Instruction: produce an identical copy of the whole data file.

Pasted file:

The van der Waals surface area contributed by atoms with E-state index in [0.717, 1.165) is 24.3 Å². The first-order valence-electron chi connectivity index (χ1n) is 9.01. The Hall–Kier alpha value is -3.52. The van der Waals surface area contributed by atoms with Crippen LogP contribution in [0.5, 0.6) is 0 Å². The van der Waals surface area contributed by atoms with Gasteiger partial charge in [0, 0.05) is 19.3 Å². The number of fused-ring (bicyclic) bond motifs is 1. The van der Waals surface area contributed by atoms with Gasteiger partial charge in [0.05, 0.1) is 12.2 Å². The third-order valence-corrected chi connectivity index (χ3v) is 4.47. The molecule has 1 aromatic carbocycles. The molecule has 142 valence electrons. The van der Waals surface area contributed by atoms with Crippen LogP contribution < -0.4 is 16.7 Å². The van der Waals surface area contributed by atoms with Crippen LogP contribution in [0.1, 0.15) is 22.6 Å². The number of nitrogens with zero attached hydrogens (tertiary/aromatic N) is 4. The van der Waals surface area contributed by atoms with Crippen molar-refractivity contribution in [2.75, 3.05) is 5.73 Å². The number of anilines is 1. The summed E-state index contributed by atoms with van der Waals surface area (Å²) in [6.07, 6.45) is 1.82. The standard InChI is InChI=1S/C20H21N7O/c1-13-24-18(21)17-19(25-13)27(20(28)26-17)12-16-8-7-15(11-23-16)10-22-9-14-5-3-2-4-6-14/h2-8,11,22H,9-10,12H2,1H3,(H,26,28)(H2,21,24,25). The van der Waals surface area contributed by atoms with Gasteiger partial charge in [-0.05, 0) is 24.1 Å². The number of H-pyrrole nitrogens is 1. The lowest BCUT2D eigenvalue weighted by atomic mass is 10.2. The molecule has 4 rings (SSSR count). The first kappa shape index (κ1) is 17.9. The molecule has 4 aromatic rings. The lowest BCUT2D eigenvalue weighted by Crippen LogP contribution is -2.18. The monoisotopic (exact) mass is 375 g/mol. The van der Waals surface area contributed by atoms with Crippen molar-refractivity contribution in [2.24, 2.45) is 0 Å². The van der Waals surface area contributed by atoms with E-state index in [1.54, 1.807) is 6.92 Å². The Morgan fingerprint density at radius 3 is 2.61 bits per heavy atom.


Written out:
The van der Waals surface area contributed by atoms with E-state index in [0.717, 1.165) is 24.3 Å². The first-order valence-electron chi connectivity index (χ1n) is 9.01. The Hall–Kier alpha value is -3.52. The van der Waals surface area contributed by atoms with Crippen LogP contribution in [0.5, 0.6) is 0 Å². The van der Waals surface area contributed by atoms with Gasteiger partial charge in [0, 0.05) is 19.3 Å². The number of fused-ring (bicyclic) bond motifs is 1. The van der Waals surface area contributed by atoms with Gasteiger partial charge in [0.05, 0.1) is 12.2 Å². The third-order valence-corrected chi connectivity index (χ3v) is 4.47. The molecule has 1 aromatic carbocycles. The molecule has 142 valence electrons. The van der Waals surface area contributed by atoms with Crippen LogP contribution < -0.4 is 16.7 Å². The van der Waals surface area contributed by atoms with Crippen LogP contribution in [0.1, 0.15) is 22.6 Å². The number of nitrogens with zero attached hydrogens (tertiary/aromatic N) is 4. The van der Waals surface area contributed by atoms with Crippen molar-refractivity contribution in [2.75, 3.05) is 5.73 Å². The number of anilines is 1. The summed E-state index contributed by atoms with van der Waals surface area (Å²) in [6.07, 6.45) is 1.82. The standard InChI is InChI=1S/C20H21N7O/c1-13-24-18(21)17-19(25-13)27(20(28)26-17)12-16-8-7-15(11-23-16)10-22-9-14-5-3-2-4-6-14/h2-8,11,22H,9-10,12H2,1H3,(H,26,28)(H2,21,24,25). The van der Waals surface area contributed by atoms with Gasteiger partial charge in [-0.05, 0) is 24.1 Å². The number of H-pyrrole nitrogens is 1. The lowest BCUT2D eigenvalue weighted by atomic mass is 10.2. The molecule has 4 rings (SSSR count). The first kappa shape index (κ1) is 17.9. The molecule has 4 aromatic rings. The lowest BCUT2D eigenvalue weighted by Crippen LogP contribution is -2.18. The monoisotopic (exact) mass is 375 g/mol. The van der Waals surface area contributed by atoms with Crippen molar-refractivity contribution in [2.24, 2.45) is 0 Å². The van der Waals surface area contributed by atoms with E-state index in [1.54, 1.807) is 6.92 Å². The Morgan fingerprint density at radius 3 is 2.61 bits per heavy atom.